This discreet practice which was not always openly talked about is no longer allowed. Hermitage is famous for not only their red wines, but for their white wines, which are made from Roussanne and Marsanne grape varieties. A tiny amount of sweet, white Hermitage wine is also produced and sold as Vin de Paille.
The links below and just to the left side of the page will bring you to full, detailed profiles on the top domaines in Hermitage where you can read numerous wine tasting notes, histories, information on the wine making and terroir in the Hermitage appellation.
- Everything you want to know about Hermitage Wines and Wineries
- Bernard Faurie
- Jean Louis Chave
- Yann Chave
- du Colombier
- Delas Feres
- Guigal Ex Voto
- Jaboulet La Chapelle
- Nicolas Perrin
- Marc Sorrel
- Tardieu Laurent
It is important to note, that while Cote Rotie and Hermitage are clearly the top appellations in the Northern Rhone, there are other areas that produce outstanding wine, that are much more affordable for most wine lovers. While not offering the same level of finesse, complexity or the ability to age, the wines drink better at a younger age. They are made by the same producers located in Cote Rotie and Hermitage and cost a lot less money.
Crozes Hermitage It’s important for fans of Hermitage wine, who love those wines, to know about Crozes hermitage, because these Northern Rhone Syrah wines are priced fair, stylish and drink well early.
The history of Crozes Hermitage dates back to perhaps the 1700’s, when wine from Larnage, a village in the appellation began being exported to England, via Bordeaux. At the time, the wine was often better known as vin de Mure, which took its name from the most powerful and wealthy family in the village. By the end of the 1800’s, the wines from Crozes Hermitage were the most expensive in the Northern Rhone Valley, after Hermitage and Cote Rotie. The Crozes Hermitage appellation was officially created in 1937 and expanded in size 1952. More expansion in the number of hectares under vine began taking place in the 1980’s.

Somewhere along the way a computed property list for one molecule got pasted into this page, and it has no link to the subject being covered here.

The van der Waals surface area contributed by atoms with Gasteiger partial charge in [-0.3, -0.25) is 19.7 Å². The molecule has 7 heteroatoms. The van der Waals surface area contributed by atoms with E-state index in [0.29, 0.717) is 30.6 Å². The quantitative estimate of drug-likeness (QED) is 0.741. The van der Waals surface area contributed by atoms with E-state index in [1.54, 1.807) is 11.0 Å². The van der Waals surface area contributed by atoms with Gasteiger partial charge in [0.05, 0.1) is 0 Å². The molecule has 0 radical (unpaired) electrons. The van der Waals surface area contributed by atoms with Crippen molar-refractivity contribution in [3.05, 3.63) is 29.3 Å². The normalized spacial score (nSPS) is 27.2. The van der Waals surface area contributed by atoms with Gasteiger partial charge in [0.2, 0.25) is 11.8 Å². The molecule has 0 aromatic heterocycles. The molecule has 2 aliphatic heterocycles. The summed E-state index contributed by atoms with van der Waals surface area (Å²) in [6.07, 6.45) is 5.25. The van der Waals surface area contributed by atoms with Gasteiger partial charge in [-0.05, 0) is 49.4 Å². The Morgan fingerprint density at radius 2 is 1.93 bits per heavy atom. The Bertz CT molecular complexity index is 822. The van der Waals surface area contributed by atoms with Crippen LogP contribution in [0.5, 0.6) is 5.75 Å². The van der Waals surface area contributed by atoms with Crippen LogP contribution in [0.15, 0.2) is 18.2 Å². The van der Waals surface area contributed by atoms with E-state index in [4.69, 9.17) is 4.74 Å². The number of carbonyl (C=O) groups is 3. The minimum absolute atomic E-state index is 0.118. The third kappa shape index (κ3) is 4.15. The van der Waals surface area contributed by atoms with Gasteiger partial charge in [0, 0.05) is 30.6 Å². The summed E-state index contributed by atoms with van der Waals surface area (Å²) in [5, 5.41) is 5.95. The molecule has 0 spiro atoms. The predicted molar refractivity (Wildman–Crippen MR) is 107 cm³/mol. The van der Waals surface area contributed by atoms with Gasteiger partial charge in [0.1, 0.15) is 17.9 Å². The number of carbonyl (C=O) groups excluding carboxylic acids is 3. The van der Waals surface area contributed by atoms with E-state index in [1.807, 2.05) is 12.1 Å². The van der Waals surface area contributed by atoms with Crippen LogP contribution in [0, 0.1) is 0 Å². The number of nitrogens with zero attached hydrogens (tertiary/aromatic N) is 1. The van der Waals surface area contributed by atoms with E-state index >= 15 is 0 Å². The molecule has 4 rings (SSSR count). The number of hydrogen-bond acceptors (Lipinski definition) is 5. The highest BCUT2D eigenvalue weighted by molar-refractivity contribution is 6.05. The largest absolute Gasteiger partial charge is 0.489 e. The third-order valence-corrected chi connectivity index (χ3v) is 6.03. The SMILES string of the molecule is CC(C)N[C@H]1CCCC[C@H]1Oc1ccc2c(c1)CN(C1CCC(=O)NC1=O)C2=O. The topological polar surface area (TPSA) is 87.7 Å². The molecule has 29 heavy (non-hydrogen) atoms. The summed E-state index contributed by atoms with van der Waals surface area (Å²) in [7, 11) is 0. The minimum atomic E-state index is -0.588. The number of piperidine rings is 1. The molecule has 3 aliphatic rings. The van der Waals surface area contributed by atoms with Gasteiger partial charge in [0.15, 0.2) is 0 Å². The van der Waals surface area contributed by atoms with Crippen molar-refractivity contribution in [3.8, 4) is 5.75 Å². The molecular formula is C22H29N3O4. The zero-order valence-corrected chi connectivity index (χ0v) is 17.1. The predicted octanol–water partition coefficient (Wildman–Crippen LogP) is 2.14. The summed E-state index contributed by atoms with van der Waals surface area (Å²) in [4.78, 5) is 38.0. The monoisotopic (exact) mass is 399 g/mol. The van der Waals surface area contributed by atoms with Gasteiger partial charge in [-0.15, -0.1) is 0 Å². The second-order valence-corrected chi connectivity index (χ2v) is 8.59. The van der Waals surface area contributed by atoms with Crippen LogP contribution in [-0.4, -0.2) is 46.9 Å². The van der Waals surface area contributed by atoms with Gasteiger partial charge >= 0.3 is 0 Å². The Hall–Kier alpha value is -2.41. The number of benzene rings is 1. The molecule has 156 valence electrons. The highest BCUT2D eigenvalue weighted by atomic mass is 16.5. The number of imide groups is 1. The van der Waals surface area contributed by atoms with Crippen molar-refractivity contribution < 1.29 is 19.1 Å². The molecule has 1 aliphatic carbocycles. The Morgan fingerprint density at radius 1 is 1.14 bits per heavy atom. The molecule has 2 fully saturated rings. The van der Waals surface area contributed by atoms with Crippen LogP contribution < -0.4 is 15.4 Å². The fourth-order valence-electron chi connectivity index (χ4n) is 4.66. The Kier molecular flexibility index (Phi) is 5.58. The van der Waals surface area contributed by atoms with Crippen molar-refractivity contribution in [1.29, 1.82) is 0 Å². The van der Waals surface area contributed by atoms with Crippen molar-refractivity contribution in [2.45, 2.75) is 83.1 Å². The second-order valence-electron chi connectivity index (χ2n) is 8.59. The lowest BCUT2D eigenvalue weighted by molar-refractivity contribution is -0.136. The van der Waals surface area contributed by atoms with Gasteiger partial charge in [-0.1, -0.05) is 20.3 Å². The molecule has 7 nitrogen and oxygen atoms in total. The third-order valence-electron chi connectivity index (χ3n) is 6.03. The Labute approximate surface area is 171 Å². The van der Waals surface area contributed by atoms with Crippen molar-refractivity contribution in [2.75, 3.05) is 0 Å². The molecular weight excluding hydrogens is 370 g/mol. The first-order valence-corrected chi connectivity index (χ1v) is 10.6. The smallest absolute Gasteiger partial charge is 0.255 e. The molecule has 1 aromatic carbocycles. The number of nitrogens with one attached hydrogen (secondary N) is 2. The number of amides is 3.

At the time of its initial creation, much of the wines were sold to negociants. Perhaps Jaboulet was the only popular and successful producer in the appellation. They were also one of the leading negociants too. That is how the area remained until the 1980’s. In those days, just as had been the tradition of the appellation previously, most of the wines from Crozes Hermitage were produced and sold by negociants or the local co-operative. Of course that is no longer the case today, as Crozes Hermitage is quite a viable appellation with numerous producers making some very good wine. One important change to keep aware of is, more young, innovative growers than ever are making, bottling and selling their wine today. Less growers all the time are selling their harvest to negociants or the local Cooperative. This trend really kicked into high gear with the 2003 vintage, going forward. You can now find vineyard designated and parcel selections from the Crozes Hermitage appellation.
Crozes Hermitage is 1,032 hectares, making it the second largest appellation in the Northern Rhone. Located on the other side of the hill of Hermitage, just north of Tain, Crozes Hermitage consists of 11 communes. The villages of Serves, Erome, Larange and Gervans occupy the most northern part of Crozes Hermitage. Beaumont Monteaux, Chanos Curson, Les Chassis, Crozes, Mercurol, Crozes, Mercurol, Pont de L’Isere, La Roche de Glun make up the rest of the appellation.
There are various terroirs and soils in Crozes Hermitage along with the influence of the Rhone river. The appellation of Crozes Hermitage is ideally located. In the north, you find more granite hills, slopes, limestone and red clay soils. To the south, you have the Isere river, with its rocky, sand and stone infused soils. To the east, you have the Rhone river. At the bottom of the slopes, plains and flatter terroir, there are more rocks and clay than you find on the hillsides. In Crozes hermitage, the growers with hillside vineyards can make much better wine, than the wineries with sites in the flats.